LINEUP THOUGHTS: Interesting to see Valdespin leading off and playing second. The Mets are looking at him as a potential Plan B if Daniel Murphy is unable to start the season. If he starts, leadoff is a good spot for him because of his speed. … Also, the Mets want to see Nieuwenhuis at second if he doesn’t win the leadoff spot. There he’ll need to work the count and advance runners which require patience and bat control, two things Nieuwenhuis needs to improve. … Zach Lutz, playing first today, has a chance to make the roster as a bench player. … Quintanilla is also competing for a bench spot. … Regarding Mejia, in his first start they want to get an idea of his arm strength and command. He will work on his secondary pitches later. … There’s a rule the travel squad in an exhibition game must have five major leaguers. The Mets are stretching it a bit.

NOTE: I will have another post or two this afternoon.

Aug 11

Which Johan Santana Shows Up Tonight?

Watching Johan Santana pitch this season has been much like reading the Robert Louis Stevenson classic, The Strange Case of Dr. Jeykll and Mr. Hyde. A twisting tale of the agony and ecstasy in the duality that some say exists in all of us. Although not quite as extreme, the concept is not lost on what has been s strange season for the Mets left-handed ace.

Leading up to and including his date with Mets history and lore on June 1st, Santana was on top of the baseball world as he led the Mets with a 2.38 ERA and subdued any talk that he was on the decline after an 18 month recovery from anterior capsular surgery in his left shoulder. The Mets ace was back and had once again become an intimidating presence on the mound – capped off by tossing his 131-pitch no-hitter, the first in Mets franchise history.

However, that night would become a turning point to the season for Santana and just like that a change set in that transform him and his performance into the antithesis of what we had come to expect.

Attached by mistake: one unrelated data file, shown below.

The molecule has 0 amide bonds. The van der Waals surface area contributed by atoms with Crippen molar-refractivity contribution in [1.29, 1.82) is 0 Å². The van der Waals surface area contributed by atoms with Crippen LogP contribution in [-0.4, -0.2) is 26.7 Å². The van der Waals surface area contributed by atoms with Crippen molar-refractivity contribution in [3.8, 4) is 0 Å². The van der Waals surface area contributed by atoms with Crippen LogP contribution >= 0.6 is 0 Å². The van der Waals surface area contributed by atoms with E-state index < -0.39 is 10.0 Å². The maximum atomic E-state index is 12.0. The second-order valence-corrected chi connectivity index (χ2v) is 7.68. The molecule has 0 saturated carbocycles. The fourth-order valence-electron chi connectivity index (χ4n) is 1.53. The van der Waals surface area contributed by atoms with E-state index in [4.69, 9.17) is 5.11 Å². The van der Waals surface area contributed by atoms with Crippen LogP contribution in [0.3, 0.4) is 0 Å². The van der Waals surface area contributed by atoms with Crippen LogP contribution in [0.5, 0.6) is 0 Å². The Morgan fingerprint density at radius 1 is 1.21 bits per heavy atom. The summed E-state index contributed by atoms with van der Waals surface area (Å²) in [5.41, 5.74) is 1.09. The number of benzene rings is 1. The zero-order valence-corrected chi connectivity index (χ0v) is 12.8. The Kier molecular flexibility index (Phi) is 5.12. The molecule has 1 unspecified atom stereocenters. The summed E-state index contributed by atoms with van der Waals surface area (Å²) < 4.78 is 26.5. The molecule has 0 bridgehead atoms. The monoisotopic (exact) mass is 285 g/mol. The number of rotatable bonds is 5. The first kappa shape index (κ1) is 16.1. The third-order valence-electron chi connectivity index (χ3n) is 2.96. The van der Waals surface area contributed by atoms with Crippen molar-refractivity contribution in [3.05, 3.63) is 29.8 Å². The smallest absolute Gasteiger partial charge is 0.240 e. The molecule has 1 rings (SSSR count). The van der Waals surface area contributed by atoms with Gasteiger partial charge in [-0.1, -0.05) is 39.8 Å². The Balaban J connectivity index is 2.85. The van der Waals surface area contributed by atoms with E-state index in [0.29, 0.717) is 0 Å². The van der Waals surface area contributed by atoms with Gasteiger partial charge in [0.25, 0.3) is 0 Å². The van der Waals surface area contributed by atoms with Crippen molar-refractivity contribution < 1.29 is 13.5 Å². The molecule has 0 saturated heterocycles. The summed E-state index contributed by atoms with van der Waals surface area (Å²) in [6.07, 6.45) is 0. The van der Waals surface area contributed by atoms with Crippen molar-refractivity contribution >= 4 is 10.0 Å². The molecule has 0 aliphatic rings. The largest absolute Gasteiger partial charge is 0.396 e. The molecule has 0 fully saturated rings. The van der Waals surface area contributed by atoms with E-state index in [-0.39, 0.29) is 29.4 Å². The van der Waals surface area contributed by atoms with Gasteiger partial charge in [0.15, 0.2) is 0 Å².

After June 1, the former Cy Young award winner was suddenly in the throws of a pitching slump – unquestionably the worst stretch of his career. In his next eight starts, Santana pitched to an unsightly 6.54 ERA, The swagger was gone, the confidence at a season low, and the dugout whispers suddenly turned into worries and a deep and abiding concern. The Mets say an ankle injury was the cause and soon the southpaw was placed on the DL which seemed like a good excuse to give his seemingly dead arm some much needed rest. Hey, whatever it takes, right?

That said, Brian Costa of the Wall Street Journal offers up an encouraging report on Johan Santana who will take the mound tonight against the rival Atlanta Braves. Fresh off Santana’s three inning rehab start in Brooklyn, pitching coach Dan Warthen spoke with Costa and if he’s right, we may see the crafty lefthander who thrilled us for the first two months of the season:

Pitching coach Dan Warthen said the difference was evident in Santana’s overall demeanor. “There were four or five starts where it just wasn’t Johan,” Warthen said. “He generally lights up a room. He has enough energy to light up this whole city on game day.” After the no-hitter, Warthen said, “He was having the kind of energy that would light up a 20-watt bulb.” The fatigue led to reduced arm speed, Warthen said, which led to lapses in control. Santana initially dismissed the ankle injury. But two more dreadful outings convinced the Mets he needed a breather. Now, they will find out if it was enough.

Santana’s fastball hit 90 miles per hour during a rehab start in Brooklyn last weekend, a benchmark he hadn’t reached in a while. “I think you will see pretty much what you saw early in the season the rest of the year,” Warthen said. “I think we’ll see 87 to 90 miles per hour. I think we’ll see better control. But I think you’re going to see a stronger, probably more consistent high-end velocity guy next year. I don’t think you’re going to see the whole Santana package until next year.”

Maybe this journey in duality will have a much happier ending than the one in Stevenson’s classic did.

NOTE: John had to have emergency surgery on Thursday and will be hospitalized until Sunday. Please wish him a speedy recovery and in the meantime I’ll post here in the interim.